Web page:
Short memories finance private equity payouts

By Guest Contributor
November 2, 2010

By Timothy Sifert

Buyout barons are paying themselves on the back of the market’s short memory. Dividend recapitalizations are on pace to exceed the volume seen in 2007. Dunkin’ Brands and Getty Images mark the latest efforts by private equity firms to get ahead of a potential U.S. tax change. In their zealous quest for Treasury-topping returns, investors seem to have forgotten recent lessons.

The ability to replace equity with debt has come back with a vengeance. Buyout firms managed less than $2 billion of such dividend recaps over the last two years, according to Thomson Reuters LPC. This year, there have been $15 billion of them, with more than $5 billion queued up.

Private equity has good reason to rush these deals out the door. Selling portfolio companies onto public markets has been constrained, making it ever harder to return funds to investors. What’s more, the threat of tax hikes means they’re eager to write these checks before more winds up going to Uncle Sam.

Some big names are enticing lenders. Bain Capital, Carlyle and Thomas H. Lee are in the market with $2 billion of loans and bonds for the parent company of Dunkin’ Donuts, partly to give themselves a cash dividend. And Hellman & Friedman is paying itself $500 million after borrowing $1.3 billion for portfolio company Getty Images. Demand was so high, in fact, that the interest rate was cut 50 basis points to 4.25 percent over Libor.

Investors haven’t entirely overlooked the dangers of lining private equity pockets at the expense of the companies’ health. SK Capital Partners recently was forced to cancel a $922 million dividend for Ascend Performance Materials, which it had acquired last year with a mere $50 million of equity. But dangerous signs have re-emerged. High-yield bond investors bought $150 million of payment-in-kind toggle notes so Madison Dearborn could finance a dividend on the back of container maker BWAY Holding.

In some cases, of course, this may be less a case of amnesia than impatience. Too much cash and too few opportunities could be aligning the goals of private equity firms and debt investors. Neither can seem to help themselves.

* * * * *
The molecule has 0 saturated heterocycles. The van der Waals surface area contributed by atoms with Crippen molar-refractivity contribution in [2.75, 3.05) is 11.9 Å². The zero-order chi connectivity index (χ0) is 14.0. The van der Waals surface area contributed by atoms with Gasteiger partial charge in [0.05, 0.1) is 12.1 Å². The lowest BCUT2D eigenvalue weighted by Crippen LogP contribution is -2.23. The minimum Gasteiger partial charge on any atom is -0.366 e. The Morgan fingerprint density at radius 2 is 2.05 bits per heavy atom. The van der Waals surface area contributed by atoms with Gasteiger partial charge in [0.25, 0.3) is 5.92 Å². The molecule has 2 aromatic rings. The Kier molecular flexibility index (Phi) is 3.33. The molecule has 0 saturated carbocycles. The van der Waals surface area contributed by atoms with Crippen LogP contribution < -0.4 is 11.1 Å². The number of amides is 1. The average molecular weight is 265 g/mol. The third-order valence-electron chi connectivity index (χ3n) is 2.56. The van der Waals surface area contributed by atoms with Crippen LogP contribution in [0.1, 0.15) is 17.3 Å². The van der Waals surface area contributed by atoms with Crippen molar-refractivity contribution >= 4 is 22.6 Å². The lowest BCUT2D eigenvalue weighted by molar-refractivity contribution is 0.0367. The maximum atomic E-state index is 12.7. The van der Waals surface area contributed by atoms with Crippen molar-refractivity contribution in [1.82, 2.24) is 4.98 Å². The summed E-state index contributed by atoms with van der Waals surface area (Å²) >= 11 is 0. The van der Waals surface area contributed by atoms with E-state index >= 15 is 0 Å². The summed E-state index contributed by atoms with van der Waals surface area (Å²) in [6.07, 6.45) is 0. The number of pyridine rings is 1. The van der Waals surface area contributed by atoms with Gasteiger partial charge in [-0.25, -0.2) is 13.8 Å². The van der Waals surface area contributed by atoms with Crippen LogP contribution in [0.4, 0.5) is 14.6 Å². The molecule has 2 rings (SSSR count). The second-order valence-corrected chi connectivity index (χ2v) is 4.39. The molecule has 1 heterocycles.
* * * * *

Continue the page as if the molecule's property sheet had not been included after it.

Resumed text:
Comments

Who is the stupider? The investor seeking returns greater than bank interest at all costs, or the morally bankrupt thief running the investment or private equity house?
If someone steals a hangbag, the thief who has harmed the one is punished. But the private equity firms which represents shareholders by voting to pay themselves 30% of the money raised and saddling healthy companies with unhealthy debt, as in the case of Simmons, Dunkin Donuts, etc. are indeed the greater criminals. In the bankruptcy of Simmons, the equity firm which has robbed the journeymen of their pensions, jobs, and a future, pretended to be Robin Hood, but in fact, were the worse culprits. Unfortunately, their theft is celebrated for the money they made, and they are not even remotely punished for the pain of their poison. At least, the greatest of all thieves in living memory, Madoff, did not dispute his guilt or argue his sentence, unlike former Countrywide CEO Angelo Mazilo, who saddled the American people with 490 billion of underperforming or defaulting loans, while paying only $67.5 million “penalty and reparations to investors” to avoid prosecution from the SEC. White collar crime certainly does pay, and until jail sentences reflect the damage to society, we will continue to be shocked by the ‘bad boys of Wall Street.’

Frank, Bangkok

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